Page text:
MA Thesis (Philosophy) 20

Meer info

Objectives and Achievement Levels
Programme
Master’s thesis and requirements for graduation
Additional programmes

Objectives and Achievement Levels

The MA programme in Philosophy has the following objectives:

with respect to knowledge, understanding and their applications
1. to impart scholarly knowledge, insight, methods, and skills in the field of philosophy, building on the foundations laid in the BA-programme in Philosophy;
2. to impart a scholarly attitude, which is characterized by the student’s capacity to:

  • engage in individual and independent academic thought and action;
  • analyse complex problems;
  • write academic reports;
  • apply specialist skills in an intellectual and social context.

with respect to a career:

  • to prepare students for the educational master’s programme in philosophy;
  • to prepare students for professions in which philosophical knowledge, insight and skills have added value;
  • to prepare students to some extent for an academic career and for postgraduate education, in particular for a PhD project;
  • to prepare students for any non-academic career for which general academic skills such as abstraction skills, heuristic capability and creativity are required.

The following achievement levels apply with regard to the MA programme in Philosophy:

  1. Knowledge and understanding and their applications
    Students who have completed the programme
  • have acquired knowledge of systematic philosophy and its history, and of recent developments in contemporary philosophy, that is founded upon and extends that associated with the bachelor’s level, and that provides a basis for originality in developing and applying original ideas and analyses;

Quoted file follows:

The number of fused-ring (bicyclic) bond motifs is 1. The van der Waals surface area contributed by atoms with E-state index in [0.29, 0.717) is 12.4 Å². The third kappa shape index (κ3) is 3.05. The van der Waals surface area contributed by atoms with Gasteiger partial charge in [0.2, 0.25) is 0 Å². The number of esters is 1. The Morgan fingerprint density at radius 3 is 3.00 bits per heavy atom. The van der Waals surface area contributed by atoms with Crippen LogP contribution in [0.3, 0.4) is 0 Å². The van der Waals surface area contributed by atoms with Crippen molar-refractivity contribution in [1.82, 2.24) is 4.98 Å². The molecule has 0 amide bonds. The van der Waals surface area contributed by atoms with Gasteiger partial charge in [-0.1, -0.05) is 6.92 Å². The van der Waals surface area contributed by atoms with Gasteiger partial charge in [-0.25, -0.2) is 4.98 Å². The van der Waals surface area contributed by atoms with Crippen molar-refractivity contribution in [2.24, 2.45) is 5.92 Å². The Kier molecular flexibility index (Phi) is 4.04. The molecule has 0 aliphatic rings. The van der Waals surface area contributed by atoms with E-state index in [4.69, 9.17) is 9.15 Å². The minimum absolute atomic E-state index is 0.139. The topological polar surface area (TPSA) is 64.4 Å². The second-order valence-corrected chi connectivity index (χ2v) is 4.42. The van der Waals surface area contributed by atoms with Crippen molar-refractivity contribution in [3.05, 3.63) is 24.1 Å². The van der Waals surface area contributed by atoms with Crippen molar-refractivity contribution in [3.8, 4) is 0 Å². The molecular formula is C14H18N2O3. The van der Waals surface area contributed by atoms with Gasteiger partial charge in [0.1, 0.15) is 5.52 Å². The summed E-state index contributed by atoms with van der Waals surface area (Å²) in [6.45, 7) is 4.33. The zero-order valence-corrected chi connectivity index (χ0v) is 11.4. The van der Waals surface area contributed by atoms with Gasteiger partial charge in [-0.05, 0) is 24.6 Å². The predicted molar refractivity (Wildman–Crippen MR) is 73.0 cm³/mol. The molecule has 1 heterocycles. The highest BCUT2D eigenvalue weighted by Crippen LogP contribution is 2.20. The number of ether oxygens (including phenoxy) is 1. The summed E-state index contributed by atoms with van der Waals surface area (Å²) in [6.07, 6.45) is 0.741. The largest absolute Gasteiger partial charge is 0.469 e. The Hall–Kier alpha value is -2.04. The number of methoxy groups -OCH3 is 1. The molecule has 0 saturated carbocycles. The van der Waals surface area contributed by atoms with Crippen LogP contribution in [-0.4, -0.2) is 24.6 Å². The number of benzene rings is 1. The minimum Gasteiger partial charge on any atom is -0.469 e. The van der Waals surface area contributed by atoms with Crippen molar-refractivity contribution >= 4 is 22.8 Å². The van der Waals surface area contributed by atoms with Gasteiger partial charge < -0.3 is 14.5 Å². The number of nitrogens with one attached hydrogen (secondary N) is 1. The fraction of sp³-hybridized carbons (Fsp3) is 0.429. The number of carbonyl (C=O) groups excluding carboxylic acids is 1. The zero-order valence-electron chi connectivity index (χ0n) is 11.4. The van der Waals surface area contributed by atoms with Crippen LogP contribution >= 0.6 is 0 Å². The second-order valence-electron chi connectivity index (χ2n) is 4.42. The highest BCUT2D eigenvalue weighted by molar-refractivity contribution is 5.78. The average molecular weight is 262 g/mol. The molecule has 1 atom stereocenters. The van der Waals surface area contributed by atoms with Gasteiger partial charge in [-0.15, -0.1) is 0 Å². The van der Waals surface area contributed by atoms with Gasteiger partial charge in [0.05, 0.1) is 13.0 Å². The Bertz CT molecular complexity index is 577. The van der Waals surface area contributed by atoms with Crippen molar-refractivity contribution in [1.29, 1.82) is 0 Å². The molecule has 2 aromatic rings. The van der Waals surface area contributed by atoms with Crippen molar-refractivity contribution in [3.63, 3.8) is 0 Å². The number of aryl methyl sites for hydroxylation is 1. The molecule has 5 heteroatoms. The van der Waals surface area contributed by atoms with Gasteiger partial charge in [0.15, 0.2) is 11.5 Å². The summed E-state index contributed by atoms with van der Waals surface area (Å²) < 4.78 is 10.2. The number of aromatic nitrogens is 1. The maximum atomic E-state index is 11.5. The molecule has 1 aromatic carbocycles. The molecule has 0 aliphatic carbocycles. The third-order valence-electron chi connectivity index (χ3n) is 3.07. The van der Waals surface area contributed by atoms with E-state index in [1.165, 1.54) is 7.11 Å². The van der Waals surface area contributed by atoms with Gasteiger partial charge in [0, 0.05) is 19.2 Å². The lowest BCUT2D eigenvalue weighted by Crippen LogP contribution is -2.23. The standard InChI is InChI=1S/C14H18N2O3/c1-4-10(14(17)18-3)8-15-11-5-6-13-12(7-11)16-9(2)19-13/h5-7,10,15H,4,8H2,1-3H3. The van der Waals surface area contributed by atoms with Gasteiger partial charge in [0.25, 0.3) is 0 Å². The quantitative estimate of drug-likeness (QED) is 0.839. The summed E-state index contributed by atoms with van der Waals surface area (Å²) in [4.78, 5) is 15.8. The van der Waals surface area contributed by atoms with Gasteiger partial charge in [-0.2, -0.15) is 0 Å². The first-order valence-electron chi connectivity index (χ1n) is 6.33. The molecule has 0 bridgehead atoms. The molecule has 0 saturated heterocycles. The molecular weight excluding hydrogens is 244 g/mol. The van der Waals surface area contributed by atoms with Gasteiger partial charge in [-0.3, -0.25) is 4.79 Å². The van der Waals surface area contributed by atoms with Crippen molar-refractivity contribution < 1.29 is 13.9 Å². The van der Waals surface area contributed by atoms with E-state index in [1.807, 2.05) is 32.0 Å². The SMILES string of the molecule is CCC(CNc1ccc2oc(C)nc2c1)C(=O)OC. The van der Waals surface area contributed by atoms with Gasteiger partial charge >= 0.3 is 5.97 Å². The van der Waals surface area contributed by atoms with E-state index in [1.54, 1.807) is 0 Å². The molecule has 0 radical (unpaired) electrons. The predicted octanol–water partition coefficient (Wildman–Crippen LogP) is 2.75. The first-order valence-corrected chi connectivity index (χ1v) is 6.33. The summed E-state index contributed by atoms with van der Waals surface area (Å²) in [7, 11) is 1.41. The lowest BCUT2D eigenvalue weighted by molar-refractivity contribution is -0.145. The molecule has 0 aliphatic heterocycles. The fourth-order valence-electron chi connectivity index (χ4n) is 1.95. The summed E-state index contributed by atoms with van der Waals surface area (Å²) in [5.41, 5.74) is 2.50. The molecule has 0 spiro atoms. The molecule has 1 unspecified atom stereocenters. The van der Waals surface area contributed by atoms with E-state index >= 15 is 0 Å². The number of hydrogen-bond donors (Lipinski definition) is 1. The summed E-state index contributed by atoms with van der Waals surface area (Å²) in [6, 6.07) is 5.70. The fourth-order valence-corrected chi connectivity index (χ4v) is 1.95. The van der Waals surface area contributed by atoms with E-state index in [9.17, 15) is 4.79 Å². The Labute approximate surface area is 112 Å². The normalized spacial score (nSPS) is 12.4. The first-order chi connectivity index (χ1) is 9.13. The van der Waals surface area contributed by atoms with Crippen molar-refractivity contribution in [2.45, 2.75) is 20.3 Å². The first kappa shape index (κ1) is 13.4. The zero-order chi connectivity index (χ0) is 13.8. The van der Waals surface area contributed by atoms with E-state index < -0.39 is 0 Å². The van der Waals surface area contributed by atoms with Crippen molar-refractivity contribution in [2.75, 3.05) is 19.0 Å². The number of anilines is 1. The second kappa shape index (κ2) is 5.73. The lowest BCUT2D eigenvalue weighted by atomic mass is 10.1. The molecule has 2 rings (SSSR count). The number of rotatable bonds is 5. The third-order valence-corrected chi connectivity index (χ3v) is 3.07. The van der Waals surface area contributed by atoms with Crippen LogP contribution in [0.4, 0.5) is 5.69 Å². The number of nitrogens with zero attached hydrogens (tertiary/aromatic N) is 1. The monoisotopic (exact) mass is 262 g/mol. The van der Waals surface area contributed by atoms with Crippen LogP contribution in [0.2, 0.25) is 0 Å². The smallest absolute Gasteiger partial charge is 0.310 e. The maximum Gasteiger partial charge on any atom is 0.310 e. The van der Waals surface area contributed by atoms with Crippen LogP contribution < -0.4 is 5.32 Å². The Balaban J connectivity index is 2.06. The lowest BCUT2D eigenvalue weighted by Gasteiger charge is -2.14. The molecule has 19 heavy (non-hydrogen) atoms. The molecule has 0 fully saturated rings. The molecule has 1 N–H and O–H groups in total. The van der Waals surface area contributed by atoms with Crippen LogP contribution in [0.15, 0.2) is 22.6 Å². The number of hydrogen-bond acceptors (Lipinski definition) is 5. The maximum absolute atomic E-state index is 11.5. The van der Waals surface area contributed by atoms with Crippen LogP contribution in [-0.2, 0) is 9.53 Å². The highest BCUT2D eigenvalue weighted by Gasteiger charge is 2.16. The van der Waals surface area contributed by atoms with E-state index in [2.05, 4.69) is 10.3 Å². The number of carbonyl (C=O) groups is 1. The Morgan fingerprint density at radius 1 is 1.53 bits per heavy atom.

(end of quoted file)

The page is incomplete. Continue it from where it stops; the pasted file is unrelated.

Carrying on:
• know the discussions in the forefront of their field, and are able to take part in them;
  • are able to contribute to current discussions in philosophy and in new and complex contexts related to philosophy;
  • are able to contribute to the philosophical-social debate on the basis of their philosophical knowledge and understanding.
  1. Making judgements
    Students who have completed the programme
  • are able to handle philosophical complexity and to formulate judgments based on information from diverse sources, even if this information is limited or incomplete;
  • have a realistic view of the tenability and reliability of their own conclusions;
  • are able to integrate or confront different approaches to philosophical questions.
  1. Communication skills
    Students who have completed the programme
  • have been trained in giving clear expositions of philosophical problems, ideas, theories, interpretations and argumentations, to specialist and non-specialist audiences, in English, and, in case of students who are Dutch native speakers, in Dutch as well;
  • are able to write philosophical papers whose quality shows the potential to come close to that of articles in refereed journals in the field.
  1. Learning skills
    Students who have completed the programme have developed the learning skills to allow them to continue their study in a research context in a manner that may be largely self-directed, and to conceive and design a PhD project.